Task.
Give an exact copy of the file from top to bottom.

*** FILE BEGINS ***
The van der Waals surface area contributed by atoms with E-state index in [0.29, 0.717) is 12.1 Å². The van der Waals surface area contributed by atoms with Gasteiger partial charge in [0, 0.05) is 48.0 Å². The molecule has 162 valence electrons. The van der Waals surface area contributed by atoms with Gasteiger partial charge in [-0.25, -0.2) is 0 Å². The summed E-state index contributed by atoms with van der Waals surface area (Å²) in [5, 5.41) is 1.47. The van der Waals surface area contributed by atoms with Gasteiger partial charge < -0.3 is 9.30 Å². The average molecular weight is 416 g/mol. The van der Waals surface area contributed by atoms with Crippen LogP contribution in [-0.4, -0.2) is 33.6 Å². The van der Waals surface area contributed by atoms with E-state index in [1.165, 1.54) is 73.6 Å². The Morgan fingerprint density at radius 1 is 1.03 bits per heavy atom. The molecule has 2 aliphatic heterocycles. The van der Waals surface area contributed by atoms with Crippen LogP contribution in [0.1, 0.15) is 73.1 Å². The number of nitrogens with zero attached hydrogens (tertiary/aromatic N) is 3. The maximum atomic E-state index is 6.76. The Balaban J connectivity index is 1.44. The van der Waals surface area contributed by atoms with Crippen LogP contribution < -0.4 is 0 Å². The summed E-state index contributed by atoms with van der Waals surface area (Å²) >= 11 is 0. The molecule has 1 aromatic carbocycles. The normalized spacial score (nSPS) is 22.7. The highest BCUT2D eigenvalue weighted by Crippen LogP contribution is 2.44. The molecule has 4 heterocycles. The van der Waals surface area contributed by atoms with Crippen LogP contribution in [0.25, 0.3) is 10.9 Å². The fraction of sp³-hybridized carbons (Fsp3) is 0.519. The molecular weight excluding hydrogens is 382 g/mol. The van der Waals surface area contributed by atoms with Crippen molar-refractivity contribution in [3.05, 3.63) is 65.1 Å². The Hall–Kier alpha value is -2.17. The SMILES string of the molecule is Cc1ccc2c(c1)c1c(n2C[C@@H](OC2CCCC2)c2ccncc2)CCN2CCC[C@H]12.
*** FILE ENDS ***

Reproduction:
The van der Waals surface area contributed by atoms with E-state index in [0.29, 0.717) is 12.1 Å². The van der Waals surface area contributed by atoms with Gasteiger partial charge in [0, 0.05) is 48.0 Å². The molecule has 162 valence electrons. The van der Waals surface area contributed by atoms with Gasteiger partial charge in [-0.25, -0.2) is 0 Å². The summed E-state index contributed by atoms with van der Waals surface area (Å²) in [5, 5.41) is 1.47. The van der Waals surface area contributed by atoms with Gasteiger partial charge < -0.3 is 9.30 Å². The average molecular weight is 416 g/mol. The van der Waals surface area contributed by atoms with Crippen LogP contribution in [-0.4, -0.2) is 33.6 Å². The van der Waals surface area contributed by atoms with E-state index in [1.165, 1.54) is 73.6 Å². The Morgan fingerprint density at radius 1 is 1.03 bits per heavy atom. The molecule has 2 aliphatic heterocycles. The van der Waals surface area contributed by atoms with Crippen LogP contribution in [0.1, 0.15) is 73.1 Å². The number of nitrogens with zero attached hydrogens (tertiary/aromatic N) is 3. The maximum atomic E-state index is 6.76. The Balaban J connectivity index is 1.44. The van der Waals surface area contributed by atoms with Crippen LogP contribution < -0.4 is 0 Å². The summed E-state index contributed by atoms with van der Waals surface area (Å²) >= 11 is 0. The molecule has 1 aromatic carbocycles. The normalized spacial score (nSPS) is 22.7. The highest BCUT2D eigenvalue weighted by Crippen LogP contribution is 2.44. The molecule has 4 heterocycles. The van der Waals surface area contributed by atoms with Crippen LogP contribution in [0.25, 0.3) is 10.9 Å². The fraction of sp³-hybridized carbons (Fsp3) is 0.519. The molecular weight excluding hydrogens is 382 g/mol. The van der Waals surface area contributed by atoms with Crippen molar-refractivity contribution in [3.05, 3.63) is 65.1 Å². The Hall–Kier alpha value is -2.17. The SMILES string of the molecule is Cc1ccc2c(c1)c1c(n2C[C@@H](OC2CCCC2)c2ccncc2)CCN2CCC[C@H]12.